A thriving example of the art of good innkeeping

Why the Crown is a jewel of an inn

I know why I prefer inns to pubs, but explaining it to foreign friends is another matter. Instead we take them, if we can, to the Crown Hotel at Wells-next-the-Sea in northest Norfolk. Here is a vivacious, thriving demonstration of how things should be done. Ask for a kir, glass of champagne or cappuccino and the cheerful barman will produce one without mirth or overcharging. Yet this is no chi-chi conversion for urban sophisticates, but an old inn patronised by lifeboatmen, farmers and yachties in an old-fashioned seaside town blessed with two fish and chip shops but no big supermarket or petrol station.

The blackboard offers fishy classics, often with an Asian undertow. Dishes might include the day’s catch served in Thai watermelon curry. In winter we enjoy casseroled venison from nearby Holkham Estate with creamy mash. Three courses costs just £12.50, from Sunday to Thursday, lunch and dinner. There is also a slightly more formal restaurant. Chef Chris Coubrough modestly attributes success to the quality of local butcher Arthur Howell’s meat and the fresh seafood that the fishermen bring in.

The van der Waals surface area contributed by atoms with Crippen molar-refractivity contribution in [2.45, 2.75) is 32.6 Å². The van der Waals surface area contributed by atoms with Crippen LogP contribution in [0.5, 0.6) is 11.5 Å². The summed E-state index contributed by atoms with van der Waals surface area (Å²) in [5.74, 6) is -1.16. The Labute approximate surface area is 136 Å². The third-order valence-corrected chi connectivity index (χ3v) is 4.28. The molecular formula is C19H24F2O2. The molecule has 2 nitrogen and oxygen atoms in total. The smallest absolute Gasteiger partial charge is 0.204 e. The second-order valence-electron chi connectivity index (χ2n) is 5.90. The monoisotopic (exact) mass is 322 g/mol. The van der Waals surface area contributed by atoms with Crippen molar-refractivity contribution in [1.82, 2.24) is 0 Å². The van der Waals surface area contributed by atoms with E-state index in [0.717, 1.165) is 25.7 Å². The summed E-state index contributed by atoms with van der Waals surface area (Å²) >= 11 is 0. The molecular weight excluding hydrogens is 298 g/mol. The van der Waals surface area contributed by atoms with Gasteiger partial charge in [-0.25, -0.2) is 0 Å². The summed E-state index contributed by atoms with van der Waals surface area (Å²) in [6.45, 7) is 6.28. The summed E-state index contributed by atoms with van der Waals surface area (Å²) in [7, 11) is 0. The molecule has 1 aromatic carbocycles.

Why does the Crown work where East Anglian pubs can feel unwelcoming of outsiders or just anonymous? The ownership may have something to do with it. On his travels from New Zealand, Chris Coubrough met and married Jo from Suffolk. Local residents formed a small syndicate to support them in restoring the then somewhat dilapidated Crown overlooking the green. The understanding was that it would not simply surrender to the tourist trade – Wells has one of the best beaches in England – but make its first responsibility to serve the town. So when we stay in one of the 12 ensuite bedrooms or two family suites (rooms from £90) we are as likely to pass on the stairs overflow guests of Wells families as travellers from afar. Think local, eat global.


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